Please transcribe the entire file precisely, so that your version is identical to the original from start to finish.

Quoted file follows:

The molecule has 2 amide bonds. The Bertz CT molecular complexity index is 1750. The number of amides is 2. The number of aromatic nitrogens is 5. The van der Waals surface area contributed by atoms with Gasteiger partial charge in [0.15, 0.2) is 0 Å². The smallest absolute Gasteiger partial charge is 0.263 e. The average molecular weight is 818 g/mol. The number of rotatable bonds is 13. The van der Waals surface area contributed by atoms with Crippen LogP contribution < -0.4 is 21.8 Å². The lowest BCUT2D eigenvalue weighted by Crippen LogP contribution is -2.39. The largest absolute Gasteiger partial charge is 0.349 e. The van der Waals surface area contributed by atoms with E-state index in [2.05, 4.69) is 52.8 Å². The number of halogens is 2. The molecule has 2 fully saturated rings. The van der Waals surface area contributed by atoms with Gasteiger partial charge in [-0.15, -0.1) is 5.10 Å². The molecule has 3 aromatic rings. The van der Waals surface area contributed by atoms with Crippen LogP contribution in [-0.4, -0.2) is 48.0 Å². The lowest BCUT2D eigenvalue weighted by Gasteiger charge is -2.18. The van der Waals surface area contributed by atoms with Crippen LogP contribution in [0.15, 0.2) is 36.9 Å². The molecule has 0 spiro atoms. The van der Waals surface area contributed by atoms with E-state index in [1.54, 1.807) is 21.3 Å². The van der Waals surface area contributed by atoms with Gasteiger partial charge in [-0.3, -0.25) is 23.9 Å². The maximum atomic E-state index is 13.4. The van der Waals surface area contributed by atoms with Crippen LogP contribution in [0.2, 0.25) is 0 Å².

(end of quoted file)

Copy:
The molecule has 2 amide bonds. The Bertz CT molecular complexity index is 1750. The number of amides is 2. The number of aromatic nitrogens is 5. The van der Waals surface area contributed by atoms with Gasteiger partial charge in [0.15, 0.2) is 0 Å². The smallest absolute Gasteiger partial charge is 0.263 e. The average molecular weight is 818 g/mol. The number of rotatable bonds is 13. The van der Waals surface area contributed by atoms with Crippen LogP contribution < -0.4 is 21.8 Å². The lowest BCUT2D eigenvalue weighted by Crippen LogP contribution is -2.39. The largest absolute Gasteiger partial charge is 0.349 e. The van der Waals surface area contributed by atoms with E-state index in [2.05, 4.69) is 52.8 Å². The number of halogens is 2. The molecule has 2 fully saturated rings. The van der Waals surface area contributed by atoms with Gasteiger partial charge in [-0.15, -0.1) is 5.10 Å². The molecule has 3 aromatic rings. The van der Waals surface area contributed by atoms with Crippen LogP contribution in [-0.4, -0.2) is 48.0 Å². The lowest BCUT2D eigenvalue weighted by Gasteiger charge is -2.18. The van der Waals surface area contributed by atoms with Crippen LogP contribution in [0.15, 0.2) is 36.9 Å². The molecule has 0 spiro atoms. The van der Waals surface area contributed by atoms with E-state index in [1.54, 1.807) is 21.3 Å². The van der Waals surface area contributed by atoms with Gasteiger partial charge in [-0.3, -0.25) is 23.9 Å². The maximum atomic E-state index is 13.4. The van der Waals surface area contributed by atoms with Crippen LogP contribution in [0.2, 0.25) is 0 Å².